Sir Steve Redgrave says that community rowing clubs are vital for "widening the sport to more schools, getting them more involved".Read the full story ›
Twenty-one-year-old pair raise nearly £40,000 in the world's toughest row.Read the full story ›
Rowing is often seen as an elitist sport, drawing in talent from public schools and 'Oxbridge'. In fact, more than half of the rowing medals at London 2012 were won by athletes who went to independent schools.
But a new club in West London is trying to change that. Fulham Reach Boat Club is joining up with local state schools to give opportunities that might not have existed in the past. Martin Stew went out on the river to see if it's working.
Four men who have spent the last 25 days rowing 2,000 miles non-stop around Britain are due to set a new world record when they reach Tower Bridge at around 5pm today.
The crew – known as the Islanders because all come from islands – are expected to knock 12 hours off the world record which currently stands at 26 days 21 hours and 14 minutes.
Skipper Josh Taylor, 24, Alan Morgan, 23, from Mersea Island, Essex, James Plumley, 24, from Guernsey and 25-year-old Gavin Sheehan from southern Ireland, will win a £100,000 bounty from the organisers of GBRow 2013 – the world’s toughest rowing race.
Two women have been forced to give up their quest to row 2,000 miles non-stop around Britain after battling winds and tides.Read the full story ›
Olympic silver medallist and University Boat Race winner Acer Nethercott has died at the age of 35.
The cause of his death has not yet been announced.
Nethercott, who was from Essex, coxed the British men's eight to Olympic silver in Beijing in 2008.
Harrow rower Naomi Riches has won a gold medal as part of the British mixed coxed four.Read the full story ›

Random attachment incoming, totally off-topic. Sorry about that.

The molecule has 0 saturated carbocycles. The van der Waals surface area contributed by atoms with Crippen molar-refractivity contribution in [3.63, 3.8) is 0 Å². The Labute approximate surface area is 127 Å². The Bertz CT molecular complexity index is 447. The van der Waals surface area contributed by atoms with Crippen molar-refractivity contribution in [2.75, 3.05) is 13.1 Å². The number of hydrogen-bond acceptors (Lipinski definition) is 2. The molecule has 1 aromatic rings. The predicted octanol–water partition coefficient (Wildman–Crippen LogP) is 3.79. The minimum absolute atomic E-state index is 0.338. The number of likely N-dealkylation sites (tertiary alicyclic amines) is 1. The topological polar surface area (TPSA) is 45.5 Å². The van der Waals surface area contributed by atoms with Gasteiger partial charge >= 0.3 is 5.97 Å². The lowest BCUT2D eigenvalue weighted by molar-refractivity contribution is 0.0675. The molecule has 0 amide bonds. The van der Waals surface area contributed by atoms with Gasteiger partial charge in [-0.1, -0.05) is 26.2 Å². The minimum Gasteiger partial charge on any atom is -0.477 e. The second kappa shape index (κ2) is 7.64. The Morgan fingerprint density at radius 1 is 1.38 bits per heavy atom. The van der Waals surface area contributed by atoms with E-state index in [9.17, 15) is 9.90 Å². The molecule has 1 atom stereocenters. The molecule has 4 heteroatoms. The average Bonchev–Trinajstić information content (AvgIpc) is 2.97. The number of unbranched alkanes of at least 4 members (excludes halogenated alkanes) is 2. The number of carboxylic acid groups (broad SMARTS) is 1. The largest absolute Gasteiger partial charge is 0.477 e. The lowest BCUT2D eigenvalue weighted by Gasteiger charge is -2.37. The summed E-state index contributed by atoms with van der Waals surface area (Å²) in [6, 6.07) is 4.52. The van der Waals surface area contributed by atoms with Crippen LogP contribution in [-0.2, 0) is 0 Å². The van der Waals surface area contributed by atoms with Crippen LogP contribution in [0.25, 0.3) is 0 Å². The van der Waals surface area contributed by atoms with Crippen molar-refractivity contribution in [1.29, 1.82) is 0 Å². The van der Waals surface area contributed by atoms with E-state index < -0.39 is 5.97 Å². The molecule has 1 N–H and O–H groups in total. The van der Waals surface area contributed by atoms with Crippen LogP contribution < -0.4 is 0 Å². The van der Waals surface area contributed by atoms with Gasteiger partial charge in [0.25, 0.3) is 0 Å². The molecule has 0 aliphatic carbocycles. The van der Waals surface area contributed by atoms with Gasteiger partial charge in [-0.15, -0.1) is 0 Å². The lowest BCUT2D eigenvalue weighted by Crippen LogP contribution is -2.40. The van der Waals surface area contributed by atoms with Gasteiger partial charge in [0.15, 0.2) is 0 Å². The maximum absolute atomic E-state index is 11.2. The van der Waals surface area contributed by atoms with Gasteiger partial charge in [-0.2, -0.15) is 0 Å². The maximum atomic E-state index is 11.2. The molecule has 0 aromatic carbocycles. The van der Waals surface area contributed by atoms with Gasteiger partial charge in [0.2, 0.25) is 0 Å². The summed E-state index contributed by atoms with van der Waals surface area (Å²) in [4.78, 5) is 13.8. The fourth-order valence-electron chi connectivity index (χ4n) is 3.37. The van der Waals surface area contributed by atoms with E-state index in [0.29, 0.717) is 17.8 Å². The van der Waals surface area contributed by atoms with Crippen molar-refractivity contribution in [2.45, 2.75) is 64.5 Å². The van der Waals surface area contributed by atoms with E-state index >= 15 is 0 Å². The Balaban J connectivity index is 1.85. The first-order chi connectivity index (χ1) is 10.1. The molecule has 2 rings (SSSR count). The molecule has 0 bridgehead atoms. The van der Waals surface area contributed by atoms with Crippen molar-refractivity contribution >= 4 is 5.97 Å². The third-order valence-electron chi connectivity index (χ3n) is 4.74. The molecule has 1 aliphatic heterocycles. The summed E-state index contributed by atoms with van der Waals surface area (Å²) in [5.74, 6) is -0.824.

Londoner George Nash and his rowing partner William Snatch have delivered Great Britain's fifth rowing medal of the Games by winning a bronze in the men's pair.
Satch and Nash only came together at the start of this year after Pete Reed and Andrew Triggs Hodge were moved back into the four.
The pair displayed their potential by winning silver at the first World Cup regatta of the year in Belgrade, which was followed by an impressive Olympic semi-final victory.
The French set the early pace in the final before New Zealand powered clear of the field in the third quarter of the race.
Great Britain stormed through to the final of the men's four rowing contest with a thrilling victory over arch rivals Australia in today's semi-final.
The team - which includes Andrew Triggs Hodge, who trains at the Molesey Boat Club in Surrey - hit back from a length down to row through the Australians with a massive push in the last 500 metres and complete a confidence-boosting victory.
If they win again on Saturday, it will extend Great Britain's golden dynasty in the men's four to 16 years, after Olympic triumphs in Sydney, Athens and Beijing.
After winning the Munich World Cup regatta in June, the Australian team had claimed that their tactic of leading from the front had "scared the hell" out of Britain. But today's performance from the British crew will have gone a long way to de-bunk that.
Rowing has been a hugely successful sport for the squad at previous Olympics, with what appears to be regular hauls of gold medals.
Today, the candidates hoping to be part of London 2012 were told if they'd made the cut for the Games.
The announcement was made just a few hours ago in Windsor and our reporter Phil Bayles was there.